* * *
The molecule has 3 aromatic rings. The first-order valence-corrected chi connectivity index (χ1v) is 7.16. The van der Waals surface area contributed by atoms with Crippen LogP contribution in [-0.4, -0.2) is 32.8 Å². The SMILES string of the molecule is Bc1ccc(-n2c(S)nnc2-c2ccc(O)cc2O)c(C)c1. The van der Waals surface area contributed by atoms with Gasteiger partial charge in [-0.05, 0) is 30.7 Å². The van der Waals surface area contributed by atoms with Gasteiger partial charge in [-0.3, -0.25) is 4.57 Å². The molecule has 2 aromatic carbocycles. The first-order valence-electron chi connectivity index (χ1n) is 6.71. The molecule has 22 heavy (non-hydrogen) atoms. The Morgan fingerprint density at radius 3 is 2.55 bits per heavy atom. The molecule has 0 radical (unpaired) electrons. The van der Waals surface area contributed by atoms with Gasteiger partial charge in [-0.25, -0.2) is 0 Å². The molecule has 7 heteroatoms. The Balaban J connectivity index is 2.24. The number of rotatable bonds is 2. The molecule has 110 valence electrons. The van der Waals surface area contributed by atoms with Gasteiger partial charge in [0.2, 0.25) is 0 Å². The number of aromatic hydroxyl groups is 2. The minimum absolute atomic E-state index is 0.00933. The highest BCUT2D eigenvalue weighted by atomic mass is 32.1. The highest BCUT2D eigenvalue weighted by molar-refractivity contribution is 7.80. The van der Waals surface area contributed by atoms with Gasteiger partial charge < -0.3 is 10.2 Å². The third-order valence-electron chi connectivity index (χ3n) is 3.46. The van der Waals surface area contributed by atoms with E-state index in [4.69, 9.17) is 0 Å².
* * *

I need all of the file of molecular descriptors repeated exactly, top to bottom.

The molecule has 3 aromatic rings. The first-order valence-corrected chi connectivity index (χ1v) is 7.16. The van der Waals surface area contributed by atoms with Crippen LogP contribution in [-0.4, -0.2) is 32.8 Å². The SMILES string of the molecule is Bc1ccc(-n2c(S)nnc2-c2ccc(O)cc2O)c(C)c1. The van der Waals surface area contributed by atoms with Gasteiger partial charge in [-0.05, 0) is 30.7 Å². The van der Waals surface area contributed by atoms with Gasteiger partial charge in [-0.3, -0.25) is 4.57 Å². The molecule has 2 aromatic carbocycles. The first-order valence-electron chi connectivity index (χ1n) is 6.71. The molecule has 22 heavy (non-hydrogen) atoms. The Morgan fingerprint density at radius 3 is 2.55 bits per heavy atom. The molecule has 0 radical (unpaired) electrons. The van der Waals surface area contributed by atoms with Gasteiger partial charge in [-0.25, -0.2) is 0 Å². The molecule has 7 heteroatoms. The Balaban J connectivity index is 2.24. The number of rotatable bonds is 2. The molecule has 110 valence electrons. The van der Waals surface area contributed by atoms with Gasteiger partial charge in [0.2, 0.25) is 0 Å². The number of aromatic hydroxyl groups is 2. The minimum absolute atomic E-state index is 0.00933. The highest BCUT2D eigenvalue weighted by atomic mass is 32.1. The highest BCUT2D eigenvalue weighted by molar-refractivity contribution is 7.80. The van der Waals surface area contributed by atoms with Gasteiger partial charge < -0.3 is 10.2 Å². The third-order valence-electron chi connectivity index (χ3n) is 3.46. The van der Waals surface area contributed by atoms with E-state index in [4.69, 9.17) is 0 Å².